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European stocks dive as coronavirus concerns mount

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Via Financial Times

Line chart of Stoxx Europe 600  showing European stocks have fallen more than 9% over the past four sessions

European stocks and US futures tumbled again on Wednesday as the global rout induced by concerns over the impact of the coronavirus outbreak intensified.

Stock markets across Europe fell nearly 3 per cent, sending the regional benchmark Stoxx 600 index to its lowest level since December. The index has now lost more than 9 per cent of its value over the past week as investors dump stocks and move into traditional haven assets.

The fall came after Wall Street shares plunged on Wednesday with a sell-off accelerating after the US Centers for Disease Control and Prevention warned it was likely the outbreak would evolve into a pandemic that could cause “severe” disruptions to daily life in the US. The S&P 500 dropped 3 per cent, bringing its losses to 7.6 per cent since hitting a record high last Wednesday.

US futures pointed to falls of more than 1 per cent at the open in New York, following a sharp sell-off in the first two days of trading this week. Asian markets dropped for a third day in a row.

The sell-off across global stock markets has developed into one of the most significant market retreats since the 2008-09 financial crisis, with investors selling riskier assets on growing fears that the impact of the virus will be more widespread than first hoped.

The number of people infected by the novel coronavirus continued to rise overnight, pushing past 81,000 as the outbreak rippled around the world. Six new cases were announced in Spain on Wednesday morning, while companies including Diageo, Lufthansa and Danone outlined hits to their businesses.

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“The recent swings indicate the complacency that appears to have settled over markets during the earlier stages of the outbreak has been dislodged,” said George Efstathopoulos, multi asset portfolio manager at fund manager Fidelity International.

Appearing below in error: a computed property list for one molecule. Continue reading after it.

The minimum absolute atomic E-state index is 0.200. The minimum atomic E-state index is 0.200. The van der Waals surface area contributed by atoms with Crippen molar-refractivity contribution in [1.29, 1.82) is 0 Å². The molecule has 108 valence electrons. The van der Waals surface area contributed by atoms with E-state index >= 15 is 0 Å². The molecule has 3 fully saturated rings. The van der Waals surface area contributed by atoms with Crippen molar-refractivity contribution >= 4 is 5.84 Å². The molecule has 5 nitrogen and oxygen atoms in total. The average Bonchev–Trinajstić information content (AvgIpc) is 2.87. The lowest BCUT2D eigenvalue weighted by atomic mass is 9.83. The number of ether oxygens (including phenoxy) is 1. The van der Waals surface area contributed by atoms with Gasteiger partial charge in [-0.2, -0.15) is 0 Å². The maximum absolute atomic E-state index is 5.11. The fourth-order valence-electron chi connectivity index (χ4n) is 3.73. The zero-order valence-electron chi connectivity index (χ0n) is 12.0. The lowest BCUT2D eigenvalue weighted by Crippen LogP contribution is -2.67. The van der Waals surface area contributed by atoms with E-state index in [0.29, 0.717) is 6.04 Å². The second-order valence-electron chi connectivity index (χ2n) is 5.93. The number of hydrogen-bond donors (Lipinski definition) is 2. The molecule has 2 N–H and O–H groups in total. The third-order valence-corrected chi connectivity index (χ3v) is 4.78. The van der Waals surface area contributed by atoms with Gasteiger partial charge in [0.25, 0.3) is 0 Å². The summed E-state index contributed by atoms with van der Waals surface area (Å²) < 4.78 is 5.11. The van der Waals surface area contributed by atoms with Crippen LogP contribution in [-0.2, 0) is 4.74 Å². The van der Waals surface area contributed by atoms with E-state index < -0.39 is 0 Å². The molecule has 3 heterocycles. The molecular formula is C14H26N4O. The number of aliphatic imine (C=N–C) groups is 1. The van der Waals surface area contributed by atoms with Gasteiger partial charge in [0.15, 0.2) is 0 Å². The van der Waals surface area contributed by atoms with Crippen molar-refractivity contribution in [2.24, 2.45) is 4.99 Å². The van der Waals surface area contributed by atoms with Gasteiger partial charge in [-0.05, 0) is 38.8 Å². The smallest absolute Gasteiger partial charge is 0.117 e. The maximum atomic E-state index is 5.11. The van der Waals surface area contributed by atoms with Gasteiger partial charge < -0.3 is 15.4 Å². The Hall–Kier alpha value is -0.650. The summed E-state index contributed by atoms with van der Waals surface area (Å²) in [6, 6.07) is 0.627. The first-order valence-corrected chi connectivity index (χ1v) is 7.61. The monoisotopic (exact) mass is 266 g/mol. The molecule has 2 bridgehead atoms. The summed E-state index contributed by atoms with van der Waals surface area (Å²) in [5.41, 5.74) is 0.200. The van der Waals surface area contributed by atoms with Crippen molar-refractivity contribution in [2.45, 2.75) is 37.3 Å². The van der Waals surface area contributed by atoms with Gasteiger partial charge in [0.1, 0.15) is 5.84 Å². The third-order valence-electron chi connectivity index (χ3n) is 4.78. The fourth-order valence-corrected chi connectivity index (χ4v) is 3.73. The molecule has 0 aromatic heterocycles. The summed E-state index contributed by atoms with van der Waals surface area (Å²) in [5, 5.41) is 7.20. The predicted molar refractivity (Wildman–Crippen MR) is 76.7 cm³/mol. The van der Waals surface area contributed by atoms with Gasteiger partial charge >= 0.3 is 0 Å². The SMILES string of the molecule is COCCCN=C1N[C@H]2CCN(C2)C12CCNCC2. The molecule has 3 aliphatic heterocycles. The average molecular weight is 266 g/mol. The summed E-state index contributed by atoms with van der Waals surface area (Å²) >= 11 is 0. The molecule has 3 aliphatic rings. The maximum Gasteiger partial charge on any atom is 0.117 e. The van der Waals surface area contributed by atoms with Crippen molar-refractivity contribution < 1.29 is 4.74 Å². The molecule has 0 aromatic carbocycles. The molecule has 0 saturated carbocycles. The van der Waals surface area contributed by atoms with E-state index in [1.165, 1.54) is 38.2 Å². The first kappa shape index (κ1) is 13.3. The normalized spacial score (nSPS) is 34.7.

“In our view, the volatility isn’t as surprising as the fact that it took so long to rear its head”.

Writing in the Financial Times, Nouriel Roubini, professor of economics at Stern School of Business, said the risk of a global recession was building. “Investors are deluding themselves about how severe the coronavirus outbreak will be. Despite this week’s big sell-off in equity markets, the worst is yet to come,” he said.

Investors moved further into the safety of government debt, sending the yield on the benchmark 10-year US Treasury note to a fresh low of 1.32 per cent. Yields fall when prices rise.

In Asia, stock markets fell despite traders pointing to what they described as possible buying by government institutions in an attempt to lift markets.

On Wednesday Japan’s Nikkei 225 closed 0.8 per cent lower after falling as much as 2.1 per cent through a key technical line in morning trading. China’s CSI 300 finished the day down 1.4 per cent after being whipsawed between gains and losses, pushing the benchmark into the red for 2020.

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